Is Facebook Now PROTECTING Your Privacy?

Facebook (NASDAQ:FB) is one of seven Internet companies to sign a pledge that makes developers in its app store more accountable regarding sharing of consumers’ personal information. Programs in the social network’s upcoming online marketplace will be required to have a written privacy policy detailing how they collect, use, and share consumer data.

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Apple (NASDAQ:AAPL), Google (NASDAQ:GOOG), Amazon.com (NASDAQ:AMZN), Microsoft (NASDAQ:MSFT), Research in Motion (NASDAQ:RIMM), and Hewlett-Packard (NYSE:HPQ) are the other signatories to the pledge that was an effort of California Attorney General Kamala D. Harris, but Facebook is the only one enforcing the rule.

Starting next week, Google will show users links to developers’ privacy policies when they browse apps on Google Play. HP has been asking developers to include a hyperlink to their app’s privacy policy since May, while RIM said it was in the process of doing so. However, Facebook’s App Center will mandate that apps have a clear privacy policy.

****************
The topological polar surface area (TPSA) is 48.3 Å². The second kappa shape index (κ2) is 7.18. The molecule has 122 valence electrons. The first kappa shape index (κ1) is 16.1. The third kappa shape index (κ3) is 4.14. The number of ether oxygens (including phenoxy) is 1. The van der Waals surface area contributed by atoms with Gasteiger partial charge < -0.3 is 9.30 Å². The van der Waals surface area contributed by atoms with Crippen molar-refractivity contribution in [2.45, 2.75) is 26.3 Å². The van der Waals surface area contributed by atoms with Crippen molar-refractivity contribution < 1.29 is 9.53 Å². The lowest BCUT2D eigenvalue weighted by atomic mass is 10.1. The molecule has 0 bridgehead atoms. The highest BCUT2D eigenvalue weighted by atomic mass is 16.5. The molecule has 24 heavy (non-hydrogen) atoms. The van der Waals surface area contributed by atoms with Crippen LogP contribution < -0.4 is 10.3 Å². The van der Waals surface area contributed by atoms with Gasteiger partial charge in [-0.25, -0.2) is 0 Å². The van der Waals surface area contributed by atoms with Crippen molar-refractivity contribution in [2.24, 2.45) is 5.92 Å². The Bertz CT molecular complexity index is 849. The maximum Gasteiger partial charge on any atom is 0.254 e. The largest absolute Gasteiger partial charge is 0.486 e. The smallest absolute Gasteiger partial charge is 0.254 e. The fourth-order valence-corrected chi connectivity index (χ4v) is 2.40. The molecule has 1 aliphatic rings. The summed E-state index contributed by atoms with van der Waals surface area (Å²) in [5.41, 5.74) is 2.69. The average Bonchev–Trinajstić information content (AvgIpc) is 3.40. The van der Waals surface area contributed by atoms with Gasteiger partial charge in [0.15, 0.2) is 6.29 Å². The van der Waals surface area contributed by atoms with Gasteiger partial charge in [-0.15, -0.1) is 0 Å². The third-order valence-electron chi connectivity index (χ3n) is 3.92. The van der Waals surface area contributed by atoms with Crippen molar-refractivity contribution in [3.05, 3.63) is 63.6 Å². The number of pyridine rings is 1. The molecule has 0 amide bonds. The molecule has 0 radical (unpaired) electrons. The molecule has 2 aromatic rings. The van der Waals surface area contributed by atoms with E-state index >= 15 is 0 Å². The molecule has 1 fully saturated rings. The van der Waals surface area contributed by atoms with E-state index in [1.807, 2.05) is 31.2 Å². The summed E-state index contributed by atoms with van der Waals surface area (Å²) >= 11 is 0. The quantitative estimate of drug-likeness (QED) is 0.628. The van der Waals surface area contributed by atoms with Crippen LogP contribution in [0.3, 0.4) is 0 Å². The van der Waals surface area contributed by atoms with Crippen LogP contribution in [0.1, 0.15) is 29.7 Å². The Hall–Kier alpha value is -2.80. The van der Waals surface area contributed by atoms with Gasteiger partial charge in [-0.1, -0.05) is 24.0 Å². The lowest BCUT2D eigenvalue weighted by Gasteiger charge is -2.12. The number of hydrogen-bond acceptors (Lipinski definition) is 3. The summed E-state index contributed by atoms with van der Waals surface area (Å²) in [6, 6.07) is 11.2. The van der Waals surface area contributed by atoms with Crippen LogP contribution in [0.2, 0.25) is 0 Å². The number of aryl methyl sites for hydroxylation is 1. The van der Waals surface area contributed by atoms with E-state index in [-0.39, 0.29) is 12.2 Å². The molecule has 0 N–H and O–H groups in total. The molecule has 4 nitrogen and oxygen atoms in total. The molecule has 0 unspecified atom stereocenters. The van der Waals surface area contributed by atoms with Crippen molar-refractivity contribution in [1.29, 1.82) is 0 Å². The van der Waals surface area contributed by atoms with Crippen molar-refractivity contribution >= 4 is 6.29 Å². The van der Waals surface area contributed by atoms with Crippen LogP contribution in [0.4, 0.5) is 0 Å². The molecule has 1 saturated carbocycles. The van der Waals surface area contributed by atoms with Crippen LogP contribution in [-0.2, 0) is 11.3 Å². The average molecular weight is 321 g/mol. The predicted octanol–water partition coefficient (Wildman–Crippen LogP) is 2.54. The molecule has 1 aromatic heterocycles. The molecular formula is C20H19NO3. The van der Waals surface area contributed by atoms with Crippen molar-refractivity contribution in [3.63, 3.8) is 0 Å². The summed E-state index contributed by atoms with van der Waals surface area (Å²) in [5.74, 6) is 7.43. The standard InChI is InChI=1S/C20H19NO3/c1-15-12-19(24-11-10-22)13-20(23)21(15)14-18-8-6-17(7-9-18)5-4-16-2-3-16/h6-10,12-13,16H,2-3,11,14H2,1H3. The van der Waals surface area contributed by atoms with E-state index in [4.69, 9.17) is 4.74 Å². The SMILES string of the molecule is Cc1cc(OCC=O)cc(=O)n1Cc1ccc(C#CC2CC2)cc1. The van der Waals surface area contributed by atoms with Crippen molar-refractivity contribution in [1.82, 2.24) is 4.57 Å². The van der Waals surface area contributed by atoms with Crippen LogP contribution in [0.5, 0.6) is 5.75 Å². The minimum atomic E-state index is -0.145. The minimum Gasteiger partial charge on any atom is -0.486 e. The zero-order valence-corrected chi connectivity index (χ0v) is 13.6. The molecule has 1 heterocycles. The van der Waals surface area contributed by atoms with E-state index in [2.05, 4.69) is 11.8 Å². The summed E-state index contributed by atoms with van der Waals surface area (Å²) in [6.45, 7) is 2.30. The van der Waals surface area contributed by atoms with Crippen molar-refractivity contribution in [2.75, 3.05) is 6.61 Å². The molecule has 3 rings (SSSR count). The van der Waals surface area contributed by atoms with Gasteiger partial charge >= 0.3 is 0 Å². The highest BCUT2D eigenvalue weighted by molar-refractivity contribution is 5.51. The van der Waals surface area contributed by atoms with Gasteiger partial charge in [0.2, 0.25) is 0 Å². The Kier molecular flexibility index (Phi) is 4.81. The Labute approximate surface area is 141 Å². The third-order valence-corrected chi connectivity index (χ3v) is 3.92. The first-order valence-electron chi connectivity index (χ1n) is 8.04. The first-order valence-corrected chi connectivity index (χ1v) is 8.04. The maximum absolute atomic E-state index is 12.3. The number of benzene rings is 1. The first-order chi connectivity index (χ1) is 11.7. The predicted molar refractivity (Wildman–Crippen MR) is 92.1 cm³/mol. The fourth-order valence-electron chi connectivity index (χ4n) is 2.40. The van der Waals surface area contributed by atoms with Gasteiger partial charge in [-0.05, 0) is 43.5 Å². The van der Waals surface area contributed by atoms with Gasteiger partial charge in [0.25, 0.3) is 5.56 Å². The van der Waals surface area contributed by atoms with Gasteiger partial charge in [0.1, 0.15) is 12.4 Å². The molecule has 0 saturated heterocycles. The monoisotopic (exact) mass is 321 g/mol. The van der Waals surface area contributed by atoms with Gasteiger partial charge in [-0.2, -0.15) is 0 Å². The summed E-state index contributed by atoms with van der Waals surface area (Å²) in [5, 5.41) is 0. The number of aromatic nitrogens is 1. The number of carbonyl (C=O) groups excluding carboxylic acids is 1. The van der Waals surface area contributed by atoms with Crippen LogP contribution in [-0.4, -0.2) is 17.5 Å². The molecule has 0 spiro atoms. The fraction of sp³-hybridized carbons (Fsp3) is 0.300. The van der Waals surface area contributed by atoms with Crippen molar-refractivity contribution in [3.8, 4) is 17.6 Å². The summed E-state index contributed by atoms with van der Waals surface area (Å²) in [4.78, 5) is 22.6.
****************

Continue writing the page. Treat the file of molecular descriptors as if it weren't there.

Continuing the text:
While this particular ruling will only be applicable on users in California, Harris hopes to have far-reaching consequences. “If we can strengthen privacy protections here, we can benefit consumers around the world,” she told LA Times. “App users should know what personal information is collected, how it is used, and with whom it is shared. If they know all of that, then they will have the tools and the ability to protect themselves.”

The Wall Street Journal found in a 2010 survey that of 101 popular apps for the iPhone and Android phones, 56 transmitted the device ID to third parties without the user’s knowledge. Forty-seven of them sent the phone’s location, five sent age, gender, and other personal details, and 45 didn’t provide any privacy policies.

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